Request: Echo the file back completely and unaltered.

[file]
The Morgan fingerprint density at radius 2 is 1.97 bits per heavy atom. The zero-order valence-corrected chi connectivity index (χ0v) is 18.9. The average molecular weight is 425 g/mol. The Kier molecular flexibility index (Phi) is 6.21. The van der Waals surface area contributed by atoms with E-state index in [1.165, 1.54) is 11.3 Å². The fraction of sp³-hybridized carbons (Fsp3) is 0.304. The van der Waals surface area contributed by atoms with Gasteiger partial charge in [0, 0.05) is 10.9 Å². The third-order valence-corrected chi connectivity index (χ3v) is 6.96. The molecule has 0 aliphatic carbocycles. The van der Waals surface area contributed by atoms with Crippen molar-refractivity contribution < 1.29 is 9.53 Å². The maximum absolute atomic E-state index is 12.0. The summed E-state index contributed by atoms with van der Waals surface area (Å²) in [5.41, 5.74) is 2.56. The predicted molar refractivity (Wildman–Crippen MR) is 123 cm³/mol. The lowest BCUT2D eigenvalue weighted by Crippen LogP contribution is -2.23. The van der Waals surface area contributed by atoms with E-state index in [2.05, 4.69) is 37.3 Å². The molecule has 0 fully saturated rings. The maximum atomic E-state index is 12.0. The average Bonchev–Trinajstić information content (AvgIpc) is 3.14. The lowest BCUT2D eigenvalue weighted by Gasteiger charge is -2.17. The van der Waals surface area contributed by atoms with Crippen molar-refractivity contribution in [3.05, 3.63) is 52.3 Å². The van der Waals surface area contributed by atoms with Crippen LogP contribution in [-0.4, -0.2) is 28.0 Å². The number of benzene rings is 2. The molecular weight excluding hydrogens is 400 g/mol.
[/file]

The Morgan fingerprint density at radius 2 is 1.97 bits per heavy atom. The zero-order valence-corrected chi connectivity index (χ0v) is 18.9. The average molecular weight is 425 g/mol. The Kier molecular flexibility index (Phi) is 6.21. The van der Waals surface area contributed by atoms with E-state index in [1.165, 1.54) is 11.3 Å². The fraction of sp³-hybridized carbons (Fsp3) is 0.304. The van der Waals surface area contributed by atoms with Gasteiger partial charge in [0, 0.05) is 10.9 Å². The third-order valence-corrected chi connectivity index (χ3v) is 6.96. The molecule has 0 aliphatic carbocycles. The van der Waals surface area contributed by atoms with Crippen molar-refractivity contribution < 1.29 is 9.53 Å². The maximum absolute atomic E-state index is 12.0. The summed E-state index contributed by atoms with van der Waals surface area (Å²) in [5.41, 5.74) is 2.56. The predicted molar refractivity (Wildman–Crippen MR) is 123 cm³/mol. The lowest BCUT2D eigenvalue weighted by Crippen LogP contribution is -2.23. The van der Waals surface area contributed by atoms with E-state index in [2.05, 4.69) is 37.3 Å². The molecule has 0 fully saturated rings. The maximum atomic E-state index is 12.0. The average Bonchev–Trinajstić information content (AvgIpc) is 3.14. The lowest BCUT2D eigenvalue weighted by Gasteiger charge is -2.17. The van der Waals surface area contributed by atoms with Crippen molar-refractivity contribution in [3.05, 3.63) is 52.3 Å². The van der Waals surface area contributed by atoms with Crippen LogP contribution in [-0.4, -0.2) is 28.0 Å². The number of benzene rings is 2. The molecular weight excluding hydrogens is 400 g/mol.